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Defining an Earthquake's Magnitude

Story by
Nancy Joseph

The first reports following the Nisqually earthquake estimated it as a magnitude 6.2. Before long, the quake was described as a 7.0 magnitude. Then the figure dropped to 6.7, and finally 6.8.

Why the conflicting magnitude estimates?

Each estimate was based on different data, explains William Steele, coordinator and director of information services for the UW Seismology Lab.

The first estimate of 6.2 came from the Alaska Tsunami Wave Canter, which has seismometers located all over the world. Then scientists at the UW Seismology Laboratory ran a new program they had developed, which uses strong-motion seismometers in the Puget Sound region to estimate magnitude. That program led to a 6.7 estimate.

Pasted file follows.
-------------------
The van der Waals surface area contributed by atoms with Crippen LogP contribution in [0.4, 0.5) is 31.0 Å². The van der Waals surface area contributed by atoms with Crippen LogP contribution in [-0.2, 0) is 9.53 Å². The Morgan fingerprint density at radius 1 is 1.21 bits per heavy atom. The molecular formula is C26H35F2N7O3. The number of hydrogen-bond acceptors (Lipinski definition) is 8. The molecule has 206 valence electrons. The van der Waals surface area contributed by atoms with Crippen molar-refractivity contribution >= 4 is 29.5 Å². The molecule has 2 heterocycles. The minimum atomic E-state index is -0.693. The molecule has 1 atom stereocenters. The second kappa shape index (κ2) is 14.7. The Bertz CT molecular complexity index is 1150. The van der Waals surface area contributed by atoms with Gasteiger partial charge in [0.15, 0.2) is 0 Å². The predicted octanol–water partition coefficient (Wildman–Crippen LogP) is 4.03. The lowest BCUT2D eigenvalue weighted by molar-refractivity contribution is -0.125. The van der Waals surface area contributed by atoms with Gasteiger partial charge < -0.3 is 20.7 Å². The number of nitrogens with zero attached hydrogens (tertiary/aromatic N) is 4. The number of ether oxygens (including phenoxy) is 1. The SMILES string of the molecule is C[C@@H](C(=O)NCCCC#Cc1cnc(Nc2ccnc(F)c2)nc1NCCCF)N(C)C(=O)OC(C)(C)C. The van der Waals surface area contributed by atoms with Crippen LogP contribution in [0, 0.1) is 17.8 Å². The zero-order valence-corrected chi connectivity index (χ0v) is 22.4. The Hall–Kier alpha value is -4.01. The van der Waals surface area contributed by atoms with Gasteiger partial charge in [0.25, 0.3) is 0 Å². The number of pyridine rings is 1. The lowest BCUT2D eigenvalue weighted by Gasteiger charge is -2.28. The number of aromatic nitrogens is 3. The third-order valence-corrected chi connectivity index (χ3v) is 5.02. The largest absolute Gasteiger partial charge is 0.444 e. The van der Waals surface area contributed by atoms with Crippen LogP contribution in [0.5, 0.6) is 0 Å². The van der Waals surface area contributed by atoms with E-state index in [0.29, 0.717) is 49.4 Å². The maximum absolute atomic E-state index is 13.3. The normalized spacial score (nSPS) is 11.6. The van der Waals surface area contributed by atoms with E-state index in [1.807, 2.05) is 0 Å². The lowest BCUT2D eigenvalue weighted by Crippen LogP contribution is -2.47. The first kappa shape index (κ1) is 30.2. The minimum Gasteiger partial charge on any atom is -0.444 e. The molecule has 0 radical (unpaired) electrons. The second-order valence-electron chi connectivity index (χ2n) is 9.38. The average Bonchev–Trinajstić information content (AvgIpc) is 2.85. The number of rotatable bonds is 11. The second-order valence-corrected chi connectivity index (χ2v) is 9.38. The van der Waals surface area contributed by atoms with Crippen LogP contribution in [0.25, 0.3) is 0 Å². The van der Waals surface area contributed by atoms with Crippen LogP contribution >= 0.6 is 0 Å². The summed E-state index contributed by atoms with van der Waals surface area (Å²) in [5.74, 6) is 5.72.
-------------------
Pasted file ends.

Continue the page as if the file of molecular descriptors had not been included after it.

Next the National Earthquake Information Center in Colorado came up with its own estimate—7.0—based on data from its 60 stations located throughout the U.S.

“At that point, the UW Seismology Lab started consulting with the National Earthquake Information Center to come up with a definitive magnitude,” says Steele. “Together we concluded that 6.8 was most accurate. That became the final figure.”